This is the story of Mrs. Haregewoin Teferra, a true account of a woman who helped hundreds of children in Ethiopia. It all started when someone asked Haregewoin to give a girl a home. Then another knock on the door, and then another, until she was running more than one orphanage. This book opens your eyes to what a typical day is like in Addis Ababa. It also talks about AIDS and how this epidemic is effecting the people and being handled by the government. Be sure to grab a BIG box of kleenex because the book is both very happy and very heartbreaking. Note: This book will make you want to adopt 37 children from Ethiopia :)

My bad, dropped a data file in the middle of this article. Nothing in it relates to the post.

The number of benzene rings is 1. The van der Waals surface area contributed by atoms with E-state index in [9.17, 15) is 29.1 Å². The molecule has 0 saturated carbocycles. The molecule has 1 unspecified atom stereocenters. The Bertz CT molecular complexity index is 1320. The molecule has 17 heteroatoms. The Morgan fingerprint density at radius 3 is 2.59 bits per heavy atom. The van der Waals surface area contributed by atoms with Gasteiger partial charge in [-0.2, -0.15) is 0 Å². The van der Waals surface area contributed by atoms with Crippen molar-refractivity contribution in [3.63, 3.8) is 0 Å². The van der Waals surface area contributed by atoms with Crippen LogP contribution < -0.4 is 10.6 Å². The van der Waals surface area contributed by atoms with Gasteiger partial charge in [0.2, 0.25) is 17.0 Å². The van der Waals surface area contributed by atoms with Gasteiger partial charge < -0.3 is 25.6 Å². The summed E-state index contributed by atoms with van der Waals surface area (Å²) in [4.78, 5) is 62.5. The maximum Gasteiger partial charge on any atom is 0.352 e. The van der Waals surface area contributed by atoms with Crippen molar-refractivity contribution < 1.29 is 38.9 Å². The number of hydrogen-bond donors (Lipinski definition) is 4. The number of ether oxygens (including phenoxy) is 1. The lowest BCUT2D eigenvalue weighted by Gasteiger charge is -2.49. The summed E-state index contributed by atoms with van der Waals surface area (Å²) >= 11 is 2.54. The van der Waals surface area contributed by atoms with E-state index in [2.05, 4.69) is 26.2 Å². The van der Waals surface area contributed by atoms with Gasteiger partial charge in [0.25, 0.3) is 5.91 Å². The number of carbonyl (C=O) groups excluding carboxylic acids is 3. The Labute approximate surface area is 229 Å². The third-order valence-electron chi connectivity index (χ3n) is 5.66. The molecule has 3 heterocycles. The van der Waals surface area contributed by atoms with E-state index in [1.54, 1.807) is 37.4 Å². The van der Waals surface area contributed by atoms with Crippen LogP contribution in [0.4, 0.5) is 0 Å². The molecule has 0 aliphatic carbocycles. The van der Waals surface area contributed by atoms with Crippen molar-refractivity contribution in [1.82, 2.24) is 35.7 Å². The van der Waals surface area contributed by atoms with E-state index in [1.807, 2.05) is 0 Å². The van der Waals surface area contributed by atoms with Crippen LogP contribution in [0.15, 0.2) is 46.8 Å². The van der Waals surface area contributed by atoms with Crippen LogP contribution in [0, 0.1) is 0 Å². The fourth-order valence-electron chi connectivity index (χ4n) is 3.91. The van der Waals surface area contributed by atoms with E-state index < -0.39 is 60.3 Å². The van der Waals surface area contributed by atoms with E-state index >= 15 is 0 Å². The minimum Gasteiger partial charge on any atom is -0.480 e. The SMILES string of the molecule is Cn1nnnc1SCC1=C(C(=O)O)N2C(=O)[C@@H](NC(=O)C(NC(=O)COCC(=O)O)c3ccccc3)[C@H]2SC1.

Here are two more books I just started. I've heard from the IAN yahoo group they were excellent also.

Fields of the Fatherless by Tom Davis

I'm Chocolate, You're Vanilla by Marguerite Wright (makes me hungry)

Just ordered this one....can't wait to practice on

Tuesday, June 1, 2010

Memorial Day Madness

What a fun weekend! On Friday, we had a girl's night while Mike rode his bike (yes, bicycle) 85 miles in the Texas heat. Then on Saturday, I took the kids to Dinosaur Valley State Park where I met my sister and we swam in the Paluxy River. Monday was a Memorial Day feast with all the family. Every year, we have a theme for the food and a contest. This year, the theme was "comfort food" and they tried to see who could eat the most. I think we ALL won that one. We sure had a lot of dessert there, yummm!! My uncle informed me what the letters in buffet stands for : Big Ugly Fat Folk Eating Together. Oh, don't make me laugh! I ate too much :)

Here's a few pictures to keep you busy while we wait for big #3: